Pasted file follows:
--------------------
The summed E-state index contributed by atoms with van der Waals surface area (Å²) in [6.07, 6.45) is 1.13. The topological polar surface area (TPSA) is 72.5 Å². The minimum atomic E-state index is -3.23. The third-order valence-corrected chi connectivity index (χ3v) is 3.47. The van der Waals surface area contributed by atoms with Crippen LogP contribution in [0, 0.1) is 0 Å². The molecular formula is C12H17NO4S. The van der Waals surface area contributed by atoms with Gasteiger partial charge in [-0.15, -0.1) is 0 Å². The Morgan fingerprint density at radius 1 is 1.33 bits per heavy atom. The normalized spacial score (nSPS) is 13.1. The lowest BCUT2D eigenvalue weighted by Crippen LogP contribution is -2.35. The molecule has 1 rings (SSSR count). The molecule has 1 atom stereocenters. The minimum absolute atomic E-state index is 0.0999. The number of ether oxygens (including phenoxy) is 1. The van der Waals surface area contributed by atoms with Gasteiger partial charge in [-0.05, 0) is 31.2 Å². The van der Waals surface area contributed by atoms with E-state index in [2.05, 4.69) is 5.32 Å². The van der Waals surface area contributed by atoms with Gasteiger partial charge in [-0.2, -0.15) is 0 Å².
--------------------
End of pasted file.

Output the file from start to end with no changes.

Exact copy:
The summed E-state index contributed by atoms with van der Waals surface area (Å²) in [6.07, 6.45) is 1.13. The topological polar surface area (TPSA) is 72.5 Å². The minimum atomic E-state index is -3.23. The third-order valence-corrected chi connectivity index (χ3v) is 3.47. The van der Waals surface area contributed by atoms with Crippen LogP contribution in [0, 0.1) is 0 Å². The molecular formula is C12H17NO4S. The van der Waals surface area contributed by atoms with Gasteiger partial charge in [-0.15, -0.1) is 0 Å². The Morgan fingerprint density at radius 1 is 1.33 bits per heavy atom. The normalized spacial score (nSPS) is 13.1. The lowest BCUT2D eigenvalue weighted by Crippen LogP contribution is -2.35. The molecule has 1 rings (SSSR count). The molecule has 1 atom stereocenters. The minimum absolute atomic E-state index is 0.0999. The number of ether oxygens (including phenoxy) is 1. The van der Waals surface area contributed by atoms with Gasteiger partial charge in [-0.05, 0) is 31.2 Å². The van der Waals surface area contributed by atoms with E-state index in [2.05, 4.69) is 5.32 Å². The van der Waals surface area contributed by atoms with Gasteiger partial charge in [-0.2, -0.15) is 0 Å².